Happy birthday, Bayard Rustin!

Ever since I first learned about civil rights leader Rustin—in college, because the Chicago Catholic school system’s Black history curriculum wasn’t especially robust—I’ve always been taken with one thing in particular:

The man embodied what it means to ask the question, “Why not?” He asked it, and he inspired decades of student activists to do the same. 

To Rustin, marches for the rights of Black citizens in cities and towns around the country were only the first step toward making changes for those citizens. He knew these demonstrations were an opportunity for something more, something bigger. 

So he asked, “Why not? Why not do something that gets to the heart of our national problem on the biggest stage possible? Why not go big?” So he put together something bigger. 

As the chief organizer of the 1963 March on Washington, Rustin put an emphasis on “strategic nonviolence,” as NPR notes:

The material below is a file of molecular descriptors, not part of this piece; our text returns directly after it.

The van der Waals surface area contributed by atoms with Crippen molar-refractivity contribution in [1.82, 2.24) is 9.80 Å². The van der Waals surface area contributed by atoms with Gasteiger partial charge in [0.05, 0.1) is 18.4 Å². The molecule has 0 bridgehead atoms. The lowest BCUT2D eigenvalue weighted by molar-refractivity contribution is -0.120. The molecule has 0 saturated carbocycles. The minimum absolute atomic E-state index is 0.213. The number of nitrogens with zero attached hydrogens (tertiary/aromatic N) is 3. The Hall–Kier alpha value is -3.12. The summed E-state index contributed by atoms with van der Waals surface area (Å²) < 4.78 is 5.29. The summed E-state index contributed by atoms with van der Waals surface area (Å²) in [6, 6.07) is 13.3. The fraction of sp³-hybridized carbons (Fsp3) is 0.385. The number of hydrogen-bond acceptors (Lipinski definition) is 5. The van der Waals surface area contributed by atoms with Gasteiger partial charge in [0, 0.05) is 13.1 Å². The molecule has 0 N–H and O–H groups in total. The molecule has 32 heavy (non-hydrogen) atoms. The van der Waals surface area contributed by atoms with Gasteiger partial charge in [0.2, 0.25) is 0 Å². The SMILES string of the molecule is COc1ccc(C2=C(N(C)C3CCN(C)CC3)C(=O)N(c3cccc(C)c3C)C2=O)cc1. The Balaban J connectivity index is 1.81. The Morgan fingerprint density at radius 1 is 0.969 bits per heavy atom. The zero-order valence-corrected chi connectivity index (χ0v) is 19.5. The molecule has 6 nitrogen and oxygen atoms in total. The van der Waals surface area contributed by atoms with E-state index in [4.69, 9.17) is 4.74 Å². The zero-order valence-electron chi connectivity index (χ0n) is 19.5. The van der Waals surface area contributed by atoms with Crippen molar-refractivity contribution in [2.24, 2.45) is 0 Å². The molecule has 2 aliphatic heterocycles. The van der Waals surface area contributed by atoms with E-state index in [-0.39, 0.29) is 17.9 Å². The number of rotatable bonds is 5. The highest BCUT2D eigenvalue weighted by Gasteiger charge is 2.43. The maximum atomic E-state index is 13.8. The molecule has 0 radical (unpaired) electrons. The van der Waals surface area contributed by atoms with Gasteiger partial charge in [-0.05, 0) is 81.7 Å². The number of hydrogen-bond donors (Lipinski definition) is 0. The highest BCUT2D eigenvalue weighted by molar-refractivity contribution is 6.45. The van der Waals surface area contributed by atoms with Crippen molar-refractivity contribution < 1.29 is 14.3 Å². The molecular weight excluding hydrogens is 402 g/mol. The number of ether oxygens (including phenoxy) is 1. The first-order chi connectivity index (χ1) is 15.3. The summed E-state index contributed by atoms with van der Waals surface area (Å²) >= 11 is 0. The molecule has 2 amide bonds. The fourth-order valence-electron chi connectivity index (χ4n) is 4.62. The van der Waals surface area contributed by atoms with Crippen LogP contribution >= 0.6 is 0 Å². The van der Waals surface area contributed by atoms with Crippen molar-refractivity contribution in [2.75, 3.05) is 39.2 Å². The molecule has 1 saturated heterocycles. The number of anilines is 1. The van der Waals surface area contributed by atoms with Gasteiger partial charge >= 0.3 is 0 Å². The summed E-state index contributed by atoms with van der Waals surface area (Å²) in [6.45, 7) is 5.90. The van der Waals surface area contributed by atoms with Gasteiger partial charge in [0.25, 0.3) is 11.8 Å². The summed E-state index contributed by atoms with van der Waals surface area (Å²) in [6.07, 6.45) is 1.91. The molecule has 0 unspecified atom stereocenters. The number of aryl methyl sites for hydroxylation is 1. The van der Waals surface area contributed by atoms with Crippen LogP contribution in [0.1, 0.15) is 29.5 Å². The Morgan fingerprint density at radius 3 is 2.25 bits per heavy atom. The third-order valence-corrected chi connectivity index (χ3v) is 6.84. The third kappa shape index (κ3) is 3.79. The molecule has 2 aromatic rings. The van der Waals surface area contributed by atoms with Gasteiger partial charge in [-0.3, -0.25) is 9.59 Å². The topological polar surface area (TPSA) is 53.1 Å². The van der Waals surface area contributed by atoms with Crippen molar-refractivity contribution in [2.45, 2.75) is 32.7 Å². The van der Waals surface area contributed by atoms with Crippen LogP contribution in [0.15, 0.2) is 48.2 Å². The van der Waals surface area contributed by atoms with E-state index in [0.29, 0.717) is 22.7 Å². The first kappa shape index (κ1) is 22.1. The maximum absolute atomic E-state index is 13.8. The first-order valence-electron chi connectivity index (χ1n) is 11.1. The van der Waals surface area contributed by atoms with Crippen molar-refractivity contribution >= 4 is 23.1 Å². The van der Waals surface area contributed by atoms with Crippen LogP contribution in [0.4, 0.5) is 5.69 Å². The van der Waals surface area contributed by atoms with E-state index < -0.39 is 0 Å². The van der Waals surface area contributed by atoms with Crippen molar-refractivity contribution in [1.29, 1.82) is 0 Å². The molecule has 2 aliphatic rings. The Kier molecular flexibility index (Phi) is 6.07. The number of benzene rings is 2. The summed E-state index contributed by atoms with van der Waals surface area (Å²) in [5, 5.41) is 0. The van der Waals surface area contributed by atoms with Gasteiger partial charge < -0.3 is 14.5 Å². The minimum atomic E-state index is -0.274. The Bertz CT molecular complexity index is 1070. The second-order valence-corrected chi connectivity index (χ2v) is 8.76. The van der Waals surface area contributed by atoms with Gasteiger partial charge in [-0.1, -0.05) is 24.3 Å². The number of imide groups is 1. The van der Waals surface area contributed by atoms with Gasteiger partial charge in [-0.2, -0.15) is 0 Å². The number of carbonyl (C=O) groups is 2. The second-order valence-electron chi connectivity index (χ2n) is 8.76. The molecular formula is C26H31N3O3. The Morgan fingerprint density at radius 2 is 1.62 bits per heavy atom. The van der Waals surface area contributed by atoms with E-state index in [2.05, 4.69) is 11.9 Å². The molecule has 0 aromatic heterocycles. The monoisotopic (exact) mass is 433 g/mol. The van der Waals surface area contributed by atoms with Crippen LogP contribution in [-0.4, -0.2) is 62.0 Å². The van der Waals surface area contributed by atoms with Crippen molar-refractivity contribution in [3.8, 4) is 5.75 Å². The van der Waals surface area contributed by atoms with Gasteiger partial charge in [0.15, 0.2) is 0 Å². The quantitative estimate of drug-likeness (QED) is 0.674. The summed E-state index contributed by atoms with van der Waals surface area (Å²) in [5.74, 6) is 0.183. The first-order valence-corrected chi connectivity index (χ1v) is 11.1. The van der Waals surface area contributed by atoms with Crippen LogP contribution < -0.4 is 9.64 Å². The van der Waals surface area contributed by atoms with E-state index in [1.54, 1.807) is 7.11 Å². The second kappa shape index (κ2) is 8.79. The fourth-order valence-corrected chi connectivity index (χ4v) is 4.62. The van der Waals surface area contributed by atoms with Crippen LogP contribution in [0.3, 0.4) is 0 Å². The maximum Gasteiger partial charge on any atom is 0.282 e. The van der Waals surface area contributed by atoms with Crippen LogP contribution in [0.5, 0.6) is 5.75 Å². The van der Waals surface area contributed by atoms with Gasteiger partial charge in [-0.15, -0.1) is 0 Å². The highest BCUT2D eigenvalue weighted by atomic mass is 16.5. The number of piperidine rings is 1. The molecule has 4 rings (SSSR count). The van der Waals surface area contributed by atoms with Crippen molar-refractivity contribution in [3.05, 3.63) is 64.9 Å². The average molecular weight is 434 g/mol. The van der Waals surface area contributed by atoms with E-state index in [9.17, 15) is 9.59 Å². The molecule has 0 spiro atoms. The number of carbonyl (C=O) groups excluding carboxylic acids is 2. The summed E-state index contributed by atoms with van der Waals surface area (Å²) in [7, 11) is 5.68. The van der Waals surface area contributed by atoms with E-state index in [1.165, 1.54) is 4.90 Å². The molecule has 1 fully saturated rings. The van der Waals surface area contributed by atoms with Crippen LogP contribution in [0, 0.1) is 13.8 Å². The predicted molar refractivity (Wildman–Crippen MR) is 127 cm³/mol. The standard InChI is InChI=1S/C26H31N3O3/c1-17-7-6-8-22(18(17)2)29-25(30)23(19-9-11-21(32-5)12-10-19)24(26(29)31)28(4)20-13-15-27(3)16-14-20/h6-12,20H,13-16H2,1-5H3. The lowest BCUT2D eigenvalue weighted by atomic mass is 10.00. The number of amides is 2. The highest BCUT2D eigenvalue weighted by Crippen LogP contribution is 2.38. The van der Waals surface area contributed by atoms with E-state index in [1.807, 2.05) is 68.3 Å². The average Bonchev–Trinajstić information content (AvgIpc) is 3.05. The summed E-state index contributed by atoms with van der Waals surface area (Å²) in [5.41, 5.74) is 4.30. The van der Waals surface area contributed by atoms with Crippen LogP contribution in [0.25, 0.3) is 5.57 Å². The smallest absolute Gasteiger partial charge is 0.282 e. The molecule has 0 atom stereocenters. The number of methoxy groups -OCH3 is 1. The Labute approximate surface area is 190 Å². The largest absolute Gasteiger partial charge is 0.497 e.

“As we follow this form of mass action and strategic nonviolence,” he said, “we will not only put pressure on the government, but we will put pressure on other groups which ought by their nature to be allied with us.”

“There had been many marches from the South,” Del. Eleanor Holmes Norton of Washington D.C. told NPR. “But calling people from all over the country to come to Washington, the capital of the United States, was unheard of.”

Civil rights and voting rights legislation followed for years from Congress. 

Sound familiar? Student-led protest movements around the world have since borrowed from Rustin’s playbook, from China’s Tiananmen Square protests in 1989 to the March For Our Lives and Black Lives Matter movements today. 

Last week’s Black Male Teachers Matter featured Travis Bristol, who posed an important question to educators and community leaders that stuck with me: “Who are the Bayard Rustins in your group?”

As we celebrate Rustin on his birthday, remember to always ask those important questions. Who are the Rustins in your classroom? Why not make space for them? Why not listen to them? Why not go big? 


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